Func KB-460 Detailed Features
Other than that beautiful soft-touch finish, the KB-460 seems pretty similar to other mechanical keyboards so far. Let’s dig into some more details to see what might be different.
The palm/wrist rest arrives detached, and the keyboard works (and looks) just fine without it. It does make for more comfortable typing though, and you can attach it with the two included plastic clips. These are the only portion of the keyboard that made me a little nervous – time will tell how many clip/unclip cycles they can withstand. To be fair, once they install the palm rest most users won’t be constantly switching it out.
Func includes pretty substantial non-slip rubber pads at the front corners of the keyboard, and with the keyboard feet in the “raised” position you’ll have non-slip rubber in every corner (I didn’t experience any movement with the keyboard in a lowered position either – the wide grips at the front are very effective, especially combined with the weight of your palms).
You can see the keyboard casing itself has a very flat profile. Adding the palm rest also adds three more rubber non-slip pads, ensuring that the KB-460 will stay put.
The reason Func used movable plastic clips to attach the palm rest becomes clear when you change the KB-460’s angle. The small gap between the palm rest and keyboard (and the plastic clips) allow the palm rest to adapt to whichever angle you choose. In the raised position, this has the effect of placing your hand a little “higher” (vertically/above the keyboard, not towards the top) in an ideal position, which helps with fatigue and general accuracy. I initially thought Func should have just integrated the palm rest into the keyboard, but this is actually a nice feature.
The US layout features a “slim” Enter and Backspace key, which I prefer. The typeface used for the key symbols is standard and very readable. Other than a function key the overall layout is very standard and should be very easy to transition to.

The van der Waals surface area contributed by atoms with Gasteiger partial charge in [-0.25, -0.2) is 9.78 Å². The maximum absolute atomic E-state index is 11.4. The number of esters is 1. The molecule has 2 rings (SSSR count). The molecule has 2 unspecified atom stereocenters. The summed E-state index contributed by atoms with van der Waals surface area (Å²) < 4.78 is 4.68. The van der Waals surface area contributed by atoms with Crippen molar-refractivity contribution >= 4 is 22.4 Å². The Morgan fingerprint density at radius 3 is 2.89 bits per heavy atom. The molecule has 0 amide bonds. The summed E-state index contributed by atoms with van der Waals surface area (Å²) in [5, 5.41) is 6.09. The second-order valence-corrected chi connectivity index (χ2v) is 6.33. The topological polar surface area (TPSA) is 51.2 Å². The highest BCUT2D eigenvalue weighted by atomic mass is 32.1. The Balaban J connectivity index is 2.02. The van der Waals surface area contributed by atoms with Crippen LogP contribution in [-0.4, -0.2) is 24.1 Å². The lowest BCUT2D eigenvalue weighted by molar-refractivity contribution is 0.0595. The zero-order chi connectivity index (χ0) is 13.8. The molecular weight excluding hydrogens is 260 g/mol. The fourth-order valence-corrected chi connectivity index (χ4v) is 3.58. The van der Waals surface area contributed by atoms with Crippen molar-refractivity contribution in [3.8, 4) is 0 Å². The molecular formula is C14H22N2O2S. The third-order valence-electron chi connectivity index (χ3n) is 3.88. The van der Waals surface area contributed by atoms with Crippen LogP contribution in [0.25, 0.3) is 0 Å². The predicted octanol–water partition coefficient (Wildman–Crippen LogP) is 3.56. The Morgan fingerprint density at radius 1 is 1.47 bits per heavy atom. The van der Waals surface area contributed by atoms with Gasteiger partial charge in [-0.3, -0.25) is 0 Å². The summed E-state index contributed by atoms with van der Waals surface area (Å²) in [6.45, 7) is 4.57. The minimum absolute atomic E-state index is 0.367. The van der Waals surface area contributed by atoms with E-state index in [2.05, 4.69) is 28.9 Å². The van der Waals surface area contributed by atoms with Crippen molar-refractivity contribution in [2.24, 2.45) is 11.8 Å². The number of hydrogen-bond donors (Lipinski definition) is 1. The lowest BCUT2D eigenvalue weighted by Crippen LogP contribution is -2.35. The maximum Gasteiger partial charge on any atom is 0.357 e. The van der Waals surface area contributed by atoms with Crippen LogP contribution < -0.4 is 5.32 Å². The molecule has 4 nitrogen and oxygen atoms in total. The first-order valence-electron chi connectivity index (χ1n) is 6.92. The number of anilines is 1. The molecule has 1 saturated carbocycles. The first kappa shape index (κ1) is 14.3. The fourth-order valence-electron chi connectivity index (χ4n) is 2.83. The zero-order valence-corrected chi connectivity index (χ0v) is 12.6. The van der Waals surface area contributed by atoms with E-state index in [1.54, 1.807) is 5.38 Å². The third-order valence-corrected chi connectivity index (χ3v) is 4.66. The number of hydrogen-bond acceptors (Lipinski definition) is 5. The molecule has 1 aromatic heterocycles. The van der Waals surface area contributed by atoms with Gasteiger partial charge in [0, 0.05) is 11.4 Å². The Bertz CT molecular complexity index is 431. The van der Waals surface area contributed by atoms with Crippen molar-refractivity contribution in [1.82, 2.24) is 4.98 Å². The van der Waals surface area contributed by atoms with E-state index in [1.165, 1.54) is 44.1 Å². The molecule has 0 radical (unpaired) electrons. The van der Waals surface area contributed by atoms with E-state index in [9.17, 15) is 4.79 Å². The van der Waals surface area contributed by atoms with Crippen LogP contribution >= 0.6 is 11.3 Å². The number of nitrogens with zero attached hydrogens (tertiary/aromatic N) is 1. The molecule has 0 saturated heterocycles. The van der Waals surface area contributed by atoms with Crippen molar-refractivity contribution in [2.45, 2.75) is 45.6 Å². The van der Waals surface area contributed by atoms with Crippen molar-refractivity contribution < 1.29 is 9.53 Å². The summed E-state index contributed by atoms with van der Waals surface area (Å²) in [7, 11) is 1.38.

Two USB 2.0 ports fill the upper right corner of the keyboard. While there aren’t any cable routing channels underneath like some keyboards (which rarely keep cables in place anyway), at least Func only uses one “upstream” USB port, essentially adding an extra USB port to your system. Some extra spacing between the ports would have been appreciated, but I doubt most people use thick USB network adapters or other large plugs here – most will use these ports for a mouse and gamepad or other accessory in which case the spacing is perfectly adequate.
Func chose a fiery red for the LEDs, which are nicely “set off” by a subtle red back plate under the keys. I was hoping they’d be able to source some orange LEDs, but those are pretty rare (and usually involve an extra coating that reduces output even further) so I’m not surprised they stuck with red. It isn’t a deep, blood red like some keyboards, and red overall has the advantage of being easier on your “night vision” (I’m not sure how much this matters when staring at a bright LCD screen, but red is definitely less “piercing” than blue or green if you glance at the keyboard at night). The media key / profile / Func mode / volume functions are helpfully backlit as well, ensuring they remain useful in the dark (even touch-typers need help with these special functions as it seems they differ for every keyboard). Of course, since Cherry MX switches place the LED on the “top” portion of the switch (where the letters/symbols are) some of these special functions noticeably dim at the bottom edge. Every backlit mechanical keyboard suffers from this because of the LED placement in the switch itself, and it doesn’t really bother me as the only keys it affects are the “secondary” functions anyway – I just appreciate that they’re backlit at all.